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Updated at 4:15 p.m.

Local police continue to search today for a suspect who wounded a Ferguson police officer Saturday night, but now authorities say the incident involved only one person and that it appears no burglary took place.

Police also confirmed today that the wounded officer had a body camera, but that it was turned off during the incident.

St. Louis County Police Sgt. Brian Schellman, a police spokesman, said he did not know why the camera was off.

Ferguson police officers began wearing body cameras on Aug. 31, three weeks after a white police officer, Darren Wilson, fatally shot Michael Brown Jr., an unarmed black teenager.

Police originally reported late Saturday night that the officer spotted two suspects trying to break into a business and that when confronted, one of them pulled a gun and fired at the officer, wounding him in the arm.

Police, however, now are describing a different scenario: that the police officer, during a business check, saw a male subject in the rear of the Ferguson Community Center. When he approached, the person began to run and the officer followed on foot. During the pursuit, the man spun around and fired at the officer, who was hit in the left arm, before disappearing in the wooded area behind the center.

The officer was treated and released from a local hospital today.

Ferguson Police Chief Thomas Jackson and St. Louis County Police Chief Jon Belmar were originally told that the incident involved two suspects at the time they provided statements to the press Saturday night, but later detectives confirmed it was only one individual, Schellman said.

Schellman also said that police did not have any more details on suspect's description.

The earlier story:

FERGUSON • A Ferguson police officer was shot Saturday night. The officer, a man, survived the shooting, authorities said.

The shooting occurred in the 1000 block of Smith Avenue in Ferguson, near the new Ferguson Community Center.

Ferguson Police Chief Thomas Jackson said Saturday night that the officer was on routine patrol and spotted two suspects trying to break into a business. He said the business was in Ferguson.

When the officer confronted the suspects, Jackson said, one of them pulled a gun and fired at the officer. The officer was struck once in the arm, and was expected to be OK.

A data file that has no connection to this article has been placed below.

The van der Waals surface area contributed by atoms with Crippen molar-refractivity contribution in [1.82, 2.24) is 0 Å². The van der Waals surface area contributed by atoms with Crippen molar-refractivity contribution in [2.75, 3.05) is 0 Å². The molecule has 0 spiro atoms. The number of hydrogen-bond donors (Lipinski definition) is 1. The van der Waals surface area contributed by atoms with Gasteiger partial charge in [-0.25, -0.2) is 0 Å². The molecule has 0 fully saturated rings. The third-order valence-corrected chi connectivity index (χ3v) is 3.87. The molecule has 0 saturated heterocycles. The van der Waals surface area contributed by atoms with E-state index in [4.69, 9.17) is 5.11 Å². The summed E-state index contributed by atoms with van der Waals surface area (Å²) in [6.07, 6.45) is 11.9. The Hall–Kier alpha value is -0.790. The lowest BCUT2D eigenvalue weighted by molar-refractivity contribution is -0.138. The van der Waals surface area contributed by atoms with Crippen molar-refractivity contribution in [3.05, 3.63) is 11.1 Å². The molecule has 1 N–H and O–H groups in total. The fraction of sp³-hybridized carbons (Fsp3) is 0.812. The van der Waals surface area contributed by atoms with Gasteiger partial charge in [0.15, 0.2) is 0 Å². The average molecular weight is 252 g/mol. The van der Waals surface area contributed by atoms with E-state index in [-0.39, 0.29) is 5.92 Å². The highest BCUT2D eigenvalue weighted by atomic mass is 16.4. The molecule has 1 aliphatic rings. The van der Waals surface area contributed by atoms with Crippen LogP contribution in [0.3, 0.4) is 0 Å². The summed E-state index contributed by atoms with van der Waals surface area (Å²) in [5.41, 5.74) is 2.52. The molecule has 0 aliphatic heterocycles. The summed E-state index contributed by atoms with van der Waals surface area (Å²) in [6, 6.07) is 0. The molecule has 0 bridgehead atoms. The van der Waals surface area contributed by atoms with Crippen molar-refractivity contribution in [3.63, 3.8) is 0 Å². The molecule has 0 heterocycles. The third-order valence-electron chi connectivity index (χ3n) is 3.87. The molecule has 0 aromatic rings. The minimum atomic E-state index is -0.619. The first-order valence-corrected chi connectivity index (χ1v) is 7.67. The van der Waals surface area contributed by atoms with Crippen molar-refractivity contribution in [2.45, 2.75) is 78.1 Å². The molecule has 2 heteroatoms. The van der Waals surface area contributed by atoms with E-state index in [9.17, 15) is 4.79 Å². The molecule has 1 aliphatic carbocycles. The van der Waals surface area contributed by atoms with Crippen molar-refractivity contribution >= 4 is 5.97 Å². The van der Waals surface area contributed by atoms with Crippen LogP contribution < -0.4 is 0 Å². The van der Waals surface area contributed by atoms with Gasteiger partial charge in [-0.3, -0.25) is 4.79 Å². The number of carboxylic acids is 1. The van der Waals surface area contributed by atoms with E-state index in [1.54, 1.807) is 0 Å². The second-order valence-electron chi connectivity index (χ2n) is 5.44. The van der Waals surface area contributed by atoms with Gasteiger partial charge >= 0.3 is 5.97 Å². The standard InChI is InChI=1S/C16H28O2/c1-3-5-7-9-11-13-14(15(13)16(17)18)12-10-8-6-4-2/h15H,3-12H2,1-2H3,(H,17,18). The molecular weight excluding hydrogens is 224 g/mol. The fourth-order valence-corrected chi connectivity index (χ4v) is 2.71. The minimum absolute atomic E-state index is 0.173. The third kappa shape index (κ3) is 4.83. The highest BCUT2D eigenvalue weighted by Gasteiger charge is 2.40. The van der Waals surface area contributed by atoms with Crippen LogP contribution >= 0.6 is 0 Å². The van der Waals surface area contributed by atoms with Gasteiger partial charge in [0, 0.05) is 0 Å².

At a news conference near the Ferguson Police Department early Sunday, St. Louis County Police Chief Jon Belmar gave the same account of the shooting as Jackson.

He added that police fired at the suspects at some point during the altercation. But there is no evidence that they were hit. “We have no indication either suspect was shot,” Belmar said.

Belmar said he doesn’t believe the incident was linked to the Ferguson protests, and that he knew of no other incidents Saturday night.

In the background, chants could be heard from protesters, including, “We are going to shut this down!”

Many in the group of roughly 100 expressed skepticism at the police account of the shooting.

Dozens of police cars from numerous jurisdictions converged on the area after the shooting. The shooter is reported to have fled into nearby woods.

Police established a staging area near the St. Peters Evangelical Church of Christ on West Florissant Avenue.

Officers are still searching for the shooter, according to St. Louis County Police.

The shooting came at the end of another week of protests, arrests and violence since the Aug. 9 shooting of Michael Brown by Ferguson police Officer Darren Wilson.

Authorities had hoped to avoid further confrontations by canceling the weekly Ferguson Farmers Market on Saturday to prevent a repeat of last week’s encounters between protesters and marketgoers.

Ferguson Police Chief Thomas Jackson issued a video Thursday in which he apologized directly to Brown’s family and to protesters who felt the police mishandled the protests that followed. But the move seemed to reignite protesters calling for Jackson’s firing, and tension increased.

Christine Byers, Nick Pistor, Steve Giegerich and Denise Hollinshed of the Post-Dispatch contributed to this report.

Editor's note: This story has been updated to correct information provided about the gender of the officer who was shot. It was a male officer.

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Samantha Liss is a business reporter at the Post-Dispatch. Follow her on Twitter @samanthann and the business section @postdispatchbiz